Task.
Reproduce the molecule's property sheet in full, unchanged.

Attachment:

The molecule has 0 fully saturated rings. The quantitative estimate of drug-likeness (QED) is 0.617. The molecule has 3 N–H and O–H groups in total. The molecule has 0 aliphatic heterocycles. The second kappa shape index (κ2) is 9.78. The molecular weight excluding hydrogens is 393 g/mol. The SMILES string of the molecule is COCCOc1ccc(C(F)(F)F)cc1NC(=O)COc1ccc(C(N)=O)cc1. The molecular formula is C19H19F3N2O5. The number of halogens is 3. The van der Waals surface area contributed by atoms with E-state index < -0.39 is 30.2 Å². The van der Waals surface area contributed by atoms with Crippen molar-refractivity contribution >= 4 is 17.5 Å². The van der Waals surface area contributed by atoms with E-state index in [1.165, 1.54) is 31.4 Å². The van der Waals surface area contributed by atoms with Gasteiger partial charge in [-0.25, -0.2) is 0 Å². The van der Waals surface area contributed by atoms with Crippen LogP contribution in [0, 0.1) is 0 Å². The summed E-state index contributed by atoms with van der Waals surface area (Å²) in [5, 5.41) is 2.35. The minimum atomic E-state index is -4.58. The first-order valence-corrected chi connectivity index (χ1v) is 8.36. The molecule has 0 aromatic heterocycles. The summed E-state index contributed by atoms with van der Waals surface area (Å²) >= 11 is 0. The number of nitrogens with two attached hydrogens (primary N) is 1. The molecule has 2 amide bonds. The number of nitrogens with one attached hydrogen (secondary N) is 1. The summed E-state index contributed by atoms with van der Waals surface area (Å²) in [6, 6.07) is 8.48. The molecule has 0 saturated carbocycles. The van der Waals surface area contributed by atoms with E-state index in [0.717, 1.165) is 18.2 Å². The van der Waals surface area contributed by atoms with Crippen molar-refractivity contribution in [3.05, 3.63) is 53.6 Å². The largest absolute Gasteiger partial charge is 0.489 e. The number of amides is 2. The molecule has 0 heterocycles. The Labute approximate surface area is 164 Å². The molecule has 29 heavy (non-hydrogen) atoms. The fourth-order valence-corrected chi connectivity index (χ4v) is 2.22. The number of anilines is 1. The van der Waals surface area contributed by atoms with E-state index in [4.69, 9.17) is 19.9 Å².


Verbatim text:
The molecule has 0 fully saturated rings. The quantitative estimate of drug-likeness (QED) is 0.617. The molecule has 3 N–H and O–H groups in total. The molecule has 0 aliphatic heterocycles. The second kappa shape index (κ2) is 9.78. The molecular weight excluding hydrogens is 393 g/mol. The SMILES string of the molecule is COCCOc1ccc(C(F)(F)F)cc1NC(=O)COc1ccc(C(N)=O)cc1. The molecular formula is C19H19F3N2O5. The number of halogens is 3. The van der Waals surface area contributed by atoms with E-state index < -0.39 is 30.2 Å². The van der Waals surface area contributed by atoms with Crippen molar-refractivity contribution >= 4 is 17.5 Å². The van der Waals surface area contributed by atoms with E-state index in [1.165, 1.54) is 31.4 Å². The van der Waals surface area contributed by atoms with Gasteiger partial charge in [-0.25, -0.2) is 0 Å². The van der Waals surface area contributed by atoms with Crippen LogP contribution in [0, 0.1) is 0 Å². The summed E-state index contributed by atoms with van der Waals surface area (Å²) in [5, 5.41) is 2.35. The minimum atomic E-state index is -4.58. The first-order valence-corrected chi connectivity index (χ1v) is 8.36. The molecule has 0 aromatic heterocycles. The summed E-state index contributed by atoms with van der Waals surface area (Å²) >= 11 is 0. The number of nitrogens with two attached hydrogens (primary N) is 1. The molecule has 2 amide bonds. The number of nitrogens with one attached hydrogen (secondary N) is 1. The summed E-state index contributed by atoms with van der Waals surface area (Å²) in [6, 6.07) is 8.48. The molecule has 0 saturated carbocycles. The van der Waals surface area contributed by atoms with E-state index in [0.717, 1.165) is 18.2 Å². The van der Waals surface area contributed by atoms with Crippen molar-refractivity contribution in [3.05, 3.63) is 53.6 Å². The largest absolute Gasteiger partial charge is 0.489 e. The number of amides is 2. The molecule has 0 heterocycles. The Labute approximate surface area is 164 Å². The molecule has 29 heavy (non-hydrogen) atoms. The fourth-order valence-corrected chi connectivity index (χ4v) is 2.22. The number of anilines is 1. The van der Waals surface area contributed by atoms with E-state index in [4.69, 9.17) is 19.9 Å².